Whether we call it ‘Advent’ or just celebrate the same news that had angels singing, I hope this will be a special time of year for both church and  family.

For Further Reading, See Mark Roberts’ post Introduction To Advent found HERE.


The Social Gospel?

north,ira08Ira North passed away in 1984. When he came to be the preacher for the Madison (TN) Church of Christ in 1952 they had 400 members. During his 30 years there they grew to more than 5,000, easily the largest Church of Christ in North America. With his trademark red coat and big smile, he not only preached to his local congregation but also to millions more through the Amazing Grace Bible Class that was televised across the nation.

The April, 1977 issue of Nashville! Magazine featured North on the cover and identified him as “Nashville’s Most Powerful Preacher.” What set Ira North apart from the crowd of his day – and thus the Madison Church of Christ – was their belief that by serving and loving their community they might have more opportunities to share the Gospel. The Madison church focused it’s attention on benevolent ministries such as summer camps, meals on wheels, ‘Saturday Samaritans’, a furniture warehouse, sewing and clothing rooms.

“Beautiful, mysterious, wonderful and glorious things happen to the church of Christ in our day and age that gets involved up to its neck in a great program for the poor, the lowly and the downtrodden … It seems the more we give ourselves and our money and our hearts to help the poor, the lowly, the homeless… the more the good Lord blesses us with new people, new resources, new financial strength and a depth of love for our Lord and for our fellow man.” ~Ira North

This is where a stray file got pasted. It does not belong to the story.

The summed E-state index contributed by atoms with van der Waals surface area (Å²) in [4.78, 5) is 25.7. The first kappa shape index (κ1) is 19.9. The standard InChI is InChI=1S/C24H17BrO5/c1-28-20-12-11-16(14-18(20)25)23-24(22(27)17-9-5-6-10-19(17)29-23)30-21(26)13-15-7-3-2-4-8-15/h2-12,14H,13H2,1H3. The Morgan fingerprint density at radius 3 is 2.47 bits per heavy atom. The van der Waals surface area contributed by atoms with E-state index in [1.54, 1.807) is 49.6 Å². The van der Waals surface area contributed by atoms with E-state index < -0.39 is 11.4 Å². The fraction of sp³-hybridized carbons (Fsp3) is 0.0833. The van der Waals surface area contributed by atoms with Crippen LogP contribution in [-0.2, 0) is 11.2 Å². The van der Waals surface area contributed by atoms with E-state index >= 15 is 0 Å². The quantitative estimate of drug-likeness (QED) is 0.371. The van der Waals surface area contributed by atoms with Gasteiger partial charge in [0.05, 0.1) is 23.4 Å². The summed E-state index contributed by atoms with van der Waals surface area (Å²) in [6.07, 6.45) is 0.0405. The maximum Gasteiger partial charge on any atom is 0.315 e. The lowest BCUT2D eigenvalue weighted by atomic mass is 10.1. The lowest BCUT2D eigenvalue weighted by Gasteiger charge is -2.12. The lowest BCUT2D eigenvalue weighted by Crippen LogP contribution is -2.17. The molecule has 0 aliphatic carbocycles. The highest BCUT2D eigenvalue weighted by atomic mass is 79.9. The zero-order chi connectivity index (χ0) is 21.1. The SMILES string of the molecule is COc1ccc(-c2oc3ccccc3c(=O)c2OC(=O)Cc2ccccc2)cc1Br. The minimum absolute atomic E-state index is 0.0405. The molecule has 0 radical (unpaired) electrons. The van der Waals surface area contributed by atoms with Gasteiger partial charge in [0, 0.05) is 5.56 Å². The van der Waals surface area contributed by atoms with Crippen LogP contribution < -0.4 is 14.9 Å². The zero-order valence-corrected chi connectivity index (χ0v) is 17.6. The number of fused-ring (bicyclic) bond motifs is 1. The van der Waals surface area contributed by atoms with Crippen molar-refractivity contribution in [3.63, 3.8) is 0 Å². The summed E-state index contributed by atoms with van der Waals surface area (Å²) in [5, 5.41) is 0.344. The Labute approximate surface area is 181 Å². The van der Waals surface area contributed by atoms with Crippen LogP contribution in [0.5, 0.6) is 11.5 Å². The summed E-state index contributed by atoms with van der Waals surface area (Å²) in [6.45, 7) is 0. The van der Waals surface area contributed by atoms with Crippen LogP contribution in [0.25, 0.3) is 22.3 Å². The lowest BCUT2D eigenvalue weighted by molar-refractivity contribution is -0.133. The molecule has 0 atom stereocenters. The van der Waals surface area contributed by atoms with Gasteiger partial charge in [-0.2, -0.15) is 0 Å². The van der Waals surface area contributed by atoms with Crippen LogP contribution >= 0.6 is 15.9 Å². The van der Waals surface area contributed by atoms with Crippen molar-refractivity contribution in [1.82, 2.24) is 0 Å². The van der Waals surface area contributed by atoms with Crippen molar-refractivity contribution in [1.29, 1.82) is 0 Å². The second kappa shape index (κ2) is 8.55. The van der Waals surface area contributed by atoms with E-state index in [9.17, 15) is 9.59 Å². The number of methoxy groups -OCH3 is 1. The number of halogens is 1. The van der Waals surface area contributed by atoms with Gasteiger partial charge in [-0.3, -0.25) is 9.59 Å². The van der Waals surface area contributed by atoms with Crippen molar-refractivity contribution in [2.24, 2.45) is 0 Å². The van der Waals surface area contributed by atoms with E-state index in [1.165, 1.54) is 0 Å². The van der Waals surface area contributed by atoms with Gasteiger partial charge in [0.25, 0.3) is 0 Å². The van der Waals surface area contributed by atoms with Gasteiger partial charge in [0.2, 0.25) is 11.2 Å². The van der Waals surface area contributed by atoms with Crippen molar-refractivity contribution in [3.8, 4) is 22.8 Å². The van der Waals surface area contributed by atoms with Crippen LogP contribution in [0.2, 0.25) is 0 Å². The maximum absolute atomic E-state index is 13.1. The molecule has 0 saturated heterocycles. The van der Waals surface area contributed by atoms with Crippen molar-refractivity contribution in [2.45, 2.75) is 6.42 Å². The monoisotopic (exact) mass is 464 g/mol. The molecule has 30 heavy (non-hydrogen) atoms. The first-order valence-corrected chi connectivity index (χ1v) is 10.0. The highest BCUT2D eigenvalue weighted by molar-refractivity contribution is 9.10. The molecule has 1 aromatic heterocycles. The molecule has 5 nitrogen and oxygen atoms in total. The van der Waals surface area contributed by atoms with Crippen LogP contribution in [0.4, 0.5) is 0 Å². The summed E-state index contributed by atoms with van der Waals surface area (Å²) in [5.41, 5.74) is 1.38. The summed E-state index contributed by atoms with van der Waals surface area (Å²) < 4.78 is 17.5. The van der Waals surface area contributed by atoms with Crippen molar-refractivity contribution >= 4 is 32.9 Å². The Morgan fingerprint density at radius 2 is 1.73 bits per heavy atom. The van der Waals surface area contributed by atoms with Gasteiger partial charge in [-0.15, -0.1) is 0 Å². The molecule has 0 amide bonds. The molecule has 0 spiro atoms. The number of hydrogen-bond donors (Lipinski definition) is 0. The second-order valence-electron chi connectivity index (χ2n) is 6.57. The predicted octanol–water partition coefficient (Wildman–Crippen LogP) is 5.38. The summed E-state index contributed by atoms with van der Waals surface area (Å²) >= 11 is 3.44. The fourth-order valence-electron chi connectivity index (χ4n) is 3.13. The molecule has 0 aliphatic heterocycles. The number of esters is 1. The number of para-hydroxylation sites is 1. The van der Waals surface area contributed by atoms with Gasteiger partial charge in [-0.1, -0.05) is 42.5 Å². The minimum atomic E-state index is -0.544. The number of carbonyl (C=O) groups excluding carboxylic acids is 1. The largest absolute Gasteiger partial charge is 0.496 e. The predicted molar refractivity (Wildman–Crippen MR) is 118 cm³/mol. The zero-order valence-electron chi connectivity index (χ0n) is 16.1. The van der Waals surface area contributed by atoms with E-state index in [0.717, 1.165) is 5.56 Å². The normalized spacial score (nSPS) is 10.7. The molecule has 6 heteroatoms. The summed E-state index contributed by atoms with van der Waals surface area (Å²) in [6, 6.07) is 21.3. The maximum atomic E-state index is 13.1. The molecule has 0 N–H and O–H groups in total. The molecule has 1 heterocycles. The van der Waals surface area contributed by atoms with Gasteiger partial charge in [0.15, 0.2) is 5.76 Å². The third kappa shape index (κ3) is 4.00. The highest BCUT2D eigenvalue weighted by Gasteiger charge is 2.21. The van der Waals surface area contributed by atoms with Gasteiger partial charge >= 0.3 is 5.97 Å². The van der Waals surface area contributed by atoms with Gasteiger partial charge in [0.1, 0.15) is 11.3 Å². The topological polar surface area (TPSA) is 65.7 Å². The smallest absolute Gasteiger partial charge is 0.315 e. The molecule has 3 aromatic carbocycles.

As you might guess, North was vilified by some as promoting a “Social Gospel”, with more emphasis on the social than the gospel. Even so, his immense influence among churches of Christ probably laid the path for today’s emphasis on social justice in our tribe.

When we talk about loving others, we often recognize that Jesus identified this as the second greatest commandment. It seems odd that some in the churches of Christ in the 1950s felt this was inappropriate activity for a church. Their idea was that a church was to be aimed at the spiritual needs of men and women. They also had an idea that the church treasury was to be used in only a few very specific and narrow ways. While I disagree with those conclusions, I do admire that there was a deep concern that money given to the church not be misused.

Although there are a few congregations still hanging on to those principles, most have the freedom to utilize all of their talent, time, and money to reach out to the poor and hurting in the communities that surround them. Looking at our own lives today we ask an important question. Are we just acknowledging that serving others is good and right? Or are we loving our neighbor as Jesus commanded? Is this a really big part of our work as a church, or is this something we glance at now and again. There isn’t much justice in social justice if in their freedom to extend the love of Christ churches are looking the other way.

I’m thankful for pioneers like Ira North and others who would not look away.

Thanks for reading, John

Kindle book by Ira North



Thoughts on the Passing of Ira North

Ira North

Circling the Wagons in Times of Need

I didn’t write the following, but I wanted to share it here. The church is so battered by so many today. In these few paragraphs from Leroy Garret, we are reminded how precious it is to be a part of a loving family. Thanks for reading.